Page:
By Bill Buckley
I'll admit to being a bit of a dinosaur when it comes to technology. But I've recently discovered some waterfowling apps, such as those offered by onX Hunt, Ducks Unlimited, and others, and now I've become an aficionado of these useful digital tools.
If you're new to the world of apps, you will discover that there's plenty of redundancy among them, so you should choose those that complement each other. The onX Hunt app, for example, makes Google Maps far less relevant than it used to be. Some of us use these apps strictly as hunting tools, but they can be a lot of fun too. Here's a quick rundown of a few apps that might end up being game changers for you. Some are free, some offer premium features for a fee, and some are available only through a paid subscription.
Hunt Today's gold standard for scouting, determining land ownership, and marking and sharing hunting spots, onX is a truly remarkable tool that's well worth the price. Use it to discover potential duck holes, determine public or private property boundaries, save maps offline, and even see how far you'll need to walk. It also has weather information for your exact location. One caveat is that the property lines are only as good as the sources OnX uses, and they may not always be up to date.
This free app features current migration and hunting reports throughout the United States and Canada via DU alerts and reports from biologists and hunters. You can access weather forecasts and sunrise/sunset tables for your location as well as a handy countdown feature for keeping track of legal shooting hours. Need a refresher on bag limits and season dates for your location or help identifying waterfowl? Want to keep hunting journals and photographs? Track snow cover across the United States? It's all here, as well as informative articles and videos from Ducks Unlimited magazine, DU TV, and DU Films.
With this hunting and GPS app, you can precisely mark the location of blinds; create hunting reports for specific locations; access detailed weather forecasts, including maps with cloud, wind speed, and other useful overlays; get flyway reports and guide-service reviews anywhere in the country; and chat and share info with other "Duckrs." Use this app to look up seasons and bag limits and identify waterfowl with photos, descriptions, and calls. You can even access tide tables and track the sun's arc across the sky to help with precise blind orientation.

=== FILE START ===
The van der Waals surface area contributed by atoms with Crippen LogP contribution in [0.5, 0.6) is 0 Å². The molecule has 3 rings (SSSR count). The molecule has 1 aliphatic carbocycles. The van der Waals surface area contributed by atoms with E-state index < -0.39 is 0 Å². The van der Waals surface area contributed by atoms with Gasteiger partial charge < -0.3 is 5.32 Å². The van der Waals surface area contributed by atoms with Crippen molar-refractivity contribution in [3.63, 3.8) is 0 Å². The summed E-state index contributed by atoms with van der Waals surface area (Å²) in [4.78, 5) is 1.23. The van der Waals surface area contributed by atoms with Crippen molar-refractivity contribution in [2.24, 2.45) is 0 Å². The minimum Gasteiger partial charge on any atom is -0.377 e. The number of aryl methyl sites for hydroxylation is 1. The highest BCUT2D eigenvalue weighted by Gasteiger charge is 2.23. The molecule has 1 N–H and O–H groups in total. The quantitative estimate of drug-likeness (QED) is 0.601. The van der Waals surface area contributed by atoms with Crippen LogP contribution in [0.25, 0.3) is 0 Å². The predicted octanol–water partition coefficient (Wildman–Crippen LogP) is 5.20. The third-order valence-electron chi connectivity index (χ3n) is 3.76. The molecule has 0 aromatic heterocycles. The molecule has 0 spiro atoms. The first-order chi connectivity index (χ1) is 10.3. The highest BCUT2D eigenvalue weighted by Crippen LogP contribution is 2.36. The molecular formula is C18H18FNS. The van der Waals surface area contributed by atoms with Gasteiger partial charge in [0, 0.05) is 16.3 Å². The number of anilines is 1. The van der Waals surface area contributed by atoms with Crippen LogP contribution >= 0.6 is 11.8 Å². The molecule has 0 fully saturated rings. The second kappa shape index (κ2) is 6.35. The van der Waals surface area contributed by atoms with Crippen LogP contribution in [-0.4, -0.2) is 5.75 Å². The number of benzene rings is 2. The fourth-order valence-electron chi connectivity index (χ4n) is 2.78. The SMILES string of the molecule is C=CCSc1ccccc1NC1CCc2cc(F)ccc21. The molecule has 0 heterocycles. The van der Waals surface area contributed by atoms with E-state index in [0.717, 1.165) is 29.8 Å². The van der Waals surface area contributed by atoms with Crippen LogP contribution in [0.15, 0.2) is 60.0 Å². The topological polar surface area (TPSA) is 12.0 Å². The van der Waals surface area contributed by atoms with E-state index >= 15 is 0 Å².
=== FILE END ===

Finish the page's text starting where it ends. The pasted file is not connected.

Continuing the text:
Most useful for novice hunters, DecoyPro offers several different apps to help you set effective decoy spreads for ducks and geese. Using simple diagrams, the app provides information about spread configurations for different conditions and environments and includes tips on spread size, how to hide, and other tactics.
The Duck ID App
Designed to make you a duck ID pro before you head to the blind, this in-depth app covers all of North America's duck species and provides practical information like flight characteristics, calls, detailed descriptions of drakes and hens, what to look for in low light, and how to distinguish between similar-looking species—pretty much everything you need to know to positively identify ducks before you pull the trigger. It also includes fun quizzes to test your knowledge.
They're a dime a dozen, and your head will spin trying to figure out which are best for you. Predicting weather in certain regions of the country, like the Great Plains, is notoriously difficult, and depending on where you live, some apps will be more accurate than others. Luckily, most weather apps are free, and apart from accuracy considerations you might settle on one with an interface you find easy to navigate. If, like me, you live where weather can be extremely localized, you might consider an app like NOAA Weather Radar Live or Dark Sky. Or maybe other popular apps like AccuWeather, The Weather Channel, or Weather Underground will suffice. Like all apps that you might use for waterfowling, the reliability and usefulness of weather apps will be your ultimate litmus tests.